by Mitch Kokai
Senior Political Analyst, John Locke Foundation
The ghosts of Reed Smoot and Willis Hawley are haunting the presidency of Donald J. Trump, even before it begins. To avoid the risk of recession, an exorcism of sorts is urgently required. Sen. Smoot and Rep. Hawley co-sponsored America’s infamous Smoot-Hawley Tariff Act of 1930, which hiked tariffs on imports to record levels. A global trade war resulted, as other countries responded in kind. U.S. foreign trade plunged by 40%, which helped drag the economy into the Great Depression. More than 1,000 economists sent a petition to then-President Herbert Hoover urging him, without success, to veto the act, correctly arguing that it would “injure the great majority of our citizens.”
In homage to those 1,000 economists, Barron’s petitions incoming President Trump to appreciate the case for free trade in the hope of averting a similar injury to the nation’s great majority. In fact, Trump should take steps to make U.S. trade policy freer than it is now, after a noticeable backslide over the past 15 years. Distressing echoes of Hawley and Smoot were heard from candidate Trump, both during his campaign and since his election. Even before putting his feet up on the desk of the Oval Office, he has killed the Trans-Pacific Partnership (“a terrible deal”), which had been agreed to by 12 Pacific Rim countries, and he has condemned the 22-year-old North American Free Trade Agreement with Canada, the U.S., and Mexico, on the shaky argument that it’s costing American jobs.
In even more Smoot-like fashion, Trump has urged draconian across-the-board tariffs of 35% and 45%, respectively, on imports from Mexico and China, America’s largest sources of imports in dollar terms. Such tariffs, says Cato Institute trade expert Dan Ikenson, “would be devastating to the U.S. and global economies and would destroy the international trading system.” The result would be a global recession and a bear market in stocks.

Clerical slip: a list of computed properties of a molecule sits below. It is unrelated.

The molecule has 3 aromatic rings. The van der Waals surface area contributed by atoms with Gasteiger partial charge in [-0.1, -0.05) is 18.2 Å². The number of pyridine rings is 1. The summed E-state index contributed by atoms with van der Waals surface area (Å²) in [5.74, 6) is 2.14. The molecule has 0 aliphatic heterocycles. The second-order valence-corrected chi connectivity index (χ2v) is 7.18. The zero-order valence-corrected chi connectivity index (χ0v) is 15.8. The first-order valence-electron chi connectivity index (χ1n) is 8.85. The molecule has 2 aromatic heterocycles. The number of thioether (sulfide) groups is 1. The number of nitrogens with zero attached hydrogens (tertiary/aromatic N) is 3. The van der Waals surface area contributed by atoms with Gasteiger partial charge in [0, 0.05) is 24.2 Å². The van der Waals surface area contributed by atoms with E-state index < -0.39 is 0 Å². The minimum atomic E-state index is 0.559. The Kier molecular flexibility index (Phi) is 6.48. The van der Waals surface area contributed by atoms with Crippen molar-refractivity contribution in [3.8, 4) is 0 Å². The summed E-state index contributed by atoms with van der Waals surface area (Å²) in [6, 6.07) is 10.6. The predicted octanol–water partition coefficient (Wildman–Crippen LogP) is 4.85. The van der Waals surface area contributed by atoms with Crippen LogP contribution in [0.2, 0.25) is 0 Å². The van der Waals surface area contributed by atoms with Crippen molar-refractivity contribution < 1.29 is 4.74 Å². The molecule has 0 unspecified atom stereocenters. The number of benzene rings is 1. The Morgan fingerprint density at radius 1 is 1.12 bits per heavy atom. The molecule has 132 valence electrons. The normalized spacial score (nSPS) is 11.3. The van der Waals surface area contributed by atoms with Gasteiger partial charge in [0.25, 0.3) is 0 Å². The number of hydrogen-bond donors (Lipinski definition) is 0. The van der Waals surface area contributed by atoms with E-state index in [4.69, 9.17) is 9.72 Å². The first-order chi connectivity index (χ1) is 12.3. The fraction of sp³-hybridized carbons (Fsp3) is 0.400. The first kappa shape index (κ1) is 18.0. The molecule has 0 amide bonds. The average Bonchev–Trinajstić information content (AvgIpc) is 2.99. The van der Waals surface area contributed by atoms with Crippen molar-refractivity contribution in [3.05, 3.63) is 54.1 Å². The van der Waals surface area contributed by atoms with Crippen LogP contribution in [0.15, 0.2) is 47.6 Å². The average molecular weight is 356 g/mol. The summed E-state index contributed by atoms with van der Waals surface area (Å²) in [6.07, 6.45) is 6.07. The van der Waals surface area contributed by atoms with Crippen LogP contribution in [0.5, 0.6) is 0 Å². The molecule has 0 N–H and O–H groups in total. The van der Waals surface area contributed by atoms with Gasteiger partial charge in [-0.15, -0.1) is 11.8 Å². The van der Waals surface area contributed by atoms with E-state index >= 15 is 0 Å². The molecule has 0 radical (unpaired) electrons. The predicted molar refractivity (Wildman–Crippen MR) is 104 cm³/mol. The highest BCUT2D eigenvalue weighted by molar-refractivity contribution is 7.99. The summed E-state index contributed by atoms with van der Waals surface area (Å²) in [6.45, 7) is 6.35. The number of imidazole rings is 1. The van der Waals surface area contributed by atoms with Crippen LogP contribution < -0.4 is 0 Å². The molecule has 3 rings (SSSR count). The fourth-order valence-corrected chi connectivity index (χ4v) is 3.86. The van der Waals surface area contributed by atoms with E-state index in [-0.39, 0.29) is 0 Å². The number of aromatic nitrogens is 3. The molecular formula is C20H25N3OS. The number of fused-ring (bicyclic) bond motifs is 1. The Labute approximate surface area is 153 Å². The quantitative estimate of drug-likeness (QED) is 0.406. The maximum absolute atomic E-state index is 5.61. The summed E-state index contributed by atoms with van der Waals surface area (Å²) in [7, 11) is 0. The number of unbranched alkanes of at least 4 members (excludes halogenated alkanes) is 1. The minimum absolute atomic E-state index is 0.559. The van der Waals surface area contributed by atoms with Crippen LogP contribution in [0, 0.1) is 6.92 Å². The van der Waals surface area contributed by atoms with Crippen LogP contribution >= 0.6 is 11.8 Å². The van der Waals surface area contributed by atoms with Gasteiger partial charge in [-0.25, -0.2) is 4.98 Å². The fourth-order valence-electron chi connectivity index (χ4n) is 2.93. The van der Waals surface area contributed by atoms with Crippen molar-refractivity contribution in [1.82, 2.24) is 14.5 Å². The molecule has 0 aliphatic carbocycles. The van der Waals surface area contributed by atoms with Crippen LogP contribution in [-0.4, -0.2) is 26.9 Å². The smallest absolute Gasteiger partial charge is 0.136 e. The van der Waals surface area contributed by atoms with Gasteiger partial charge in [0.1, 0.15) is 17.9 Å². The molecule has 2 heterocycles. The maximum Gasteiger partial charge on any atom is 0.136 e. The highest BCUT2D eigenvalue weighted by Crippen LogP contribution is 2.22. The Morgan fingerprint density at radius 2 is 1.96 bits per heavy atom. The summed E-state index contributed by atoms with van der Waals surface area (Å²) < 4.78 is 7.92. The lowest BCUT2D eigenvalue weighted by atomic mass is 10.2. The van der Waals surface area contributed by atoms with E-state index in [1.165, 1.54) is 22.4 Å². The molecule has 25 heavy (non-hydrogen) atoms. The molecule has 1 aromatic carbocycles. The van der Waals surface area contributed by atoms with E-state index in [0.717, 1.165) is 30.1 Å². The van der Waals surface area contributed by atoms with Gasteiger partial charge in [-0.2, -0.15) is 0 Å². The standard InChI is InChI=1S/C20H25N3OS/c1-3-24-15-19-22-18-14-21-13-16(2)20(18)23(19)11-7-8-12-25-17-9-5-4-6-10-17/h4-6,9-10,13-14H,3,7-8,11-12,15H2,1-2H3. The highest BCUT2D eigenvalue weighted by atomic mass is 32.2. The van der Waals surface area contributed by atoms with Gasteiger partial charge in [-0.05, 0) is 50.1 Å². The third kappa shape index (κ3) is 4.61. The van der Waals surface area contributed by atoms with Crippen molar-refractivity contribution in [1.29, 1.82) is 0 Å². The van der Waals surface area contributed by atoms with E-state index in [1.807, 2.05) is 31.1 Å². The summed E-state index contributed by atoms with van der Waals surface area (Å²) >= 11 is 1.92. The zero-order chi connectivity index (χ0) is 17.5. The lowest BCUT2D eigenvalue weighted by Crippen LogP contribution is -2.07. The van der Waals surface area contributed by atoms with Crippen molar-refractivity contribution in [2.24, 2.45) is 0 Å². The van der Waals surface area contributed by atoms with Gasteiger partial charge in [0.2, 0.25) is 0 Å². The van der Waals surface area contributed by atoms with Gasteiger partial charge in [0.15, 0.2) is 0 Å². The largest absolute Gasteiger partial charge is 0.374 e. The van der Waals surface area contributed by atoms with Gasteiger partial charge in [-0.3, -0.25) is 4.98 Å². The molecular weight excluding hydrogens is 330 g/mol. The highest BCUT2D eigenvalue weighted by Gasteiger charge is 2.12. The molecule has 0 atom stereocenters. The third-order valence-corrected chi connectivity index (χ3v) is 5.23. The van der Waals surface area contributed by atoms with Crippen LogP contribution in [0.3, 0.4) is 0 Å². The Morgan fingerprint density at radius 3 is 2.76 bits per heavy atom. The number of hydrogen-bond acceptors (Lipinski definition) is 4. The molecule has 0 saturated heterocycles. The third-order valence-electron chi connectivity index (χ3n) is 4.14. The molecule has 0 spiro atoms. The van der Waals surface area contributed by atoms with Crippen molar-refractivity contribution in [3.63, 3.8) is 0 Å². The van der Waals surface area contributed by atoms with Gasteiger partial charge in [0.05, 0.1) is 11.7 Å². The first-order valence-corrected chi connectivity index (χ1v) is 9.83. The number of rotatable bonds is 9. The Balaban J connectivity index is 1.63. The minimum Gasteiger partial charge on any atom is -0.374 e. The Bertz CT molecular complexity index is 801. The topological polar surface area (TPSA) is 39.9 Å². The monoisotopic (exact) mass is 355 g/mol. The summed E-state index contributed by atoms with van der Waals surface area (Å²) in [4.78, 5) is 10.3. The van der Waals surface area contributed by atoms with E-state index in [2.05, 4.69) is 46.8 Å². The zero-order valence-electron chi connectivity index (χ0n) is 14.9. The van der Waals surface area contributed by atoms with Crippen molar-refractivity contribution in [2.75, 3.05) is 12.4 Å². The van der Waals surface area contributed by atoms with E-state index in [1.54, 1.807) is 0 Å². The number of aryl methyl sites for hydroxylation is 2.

If President-elect Trump wants to tweak America’s 14 trade agreements to make them more favorable to U.S. exporters, there can be no great objection, though he might be surprised to find that negotiators on the other side of the table have legitimate grounds for pushing in the opposite direction.
As Ikenson points out, any aggressive move by the White House to hike tariffs will get pushback from a Republican-dominated Congress that has traditionally supported trade liberalization. Even greater pushback would come from business interests whose global supply chains depend on keeping trade barriers in check. Unlike the days of Smoot-Hawley, when imports were mainly end-products sold to consumers, half of all U.S. imports today are intermediate products sold to businesses, says Ikenson. The cheap imports help make it profitable for these businesses to operate—and to provide jobs to American workers.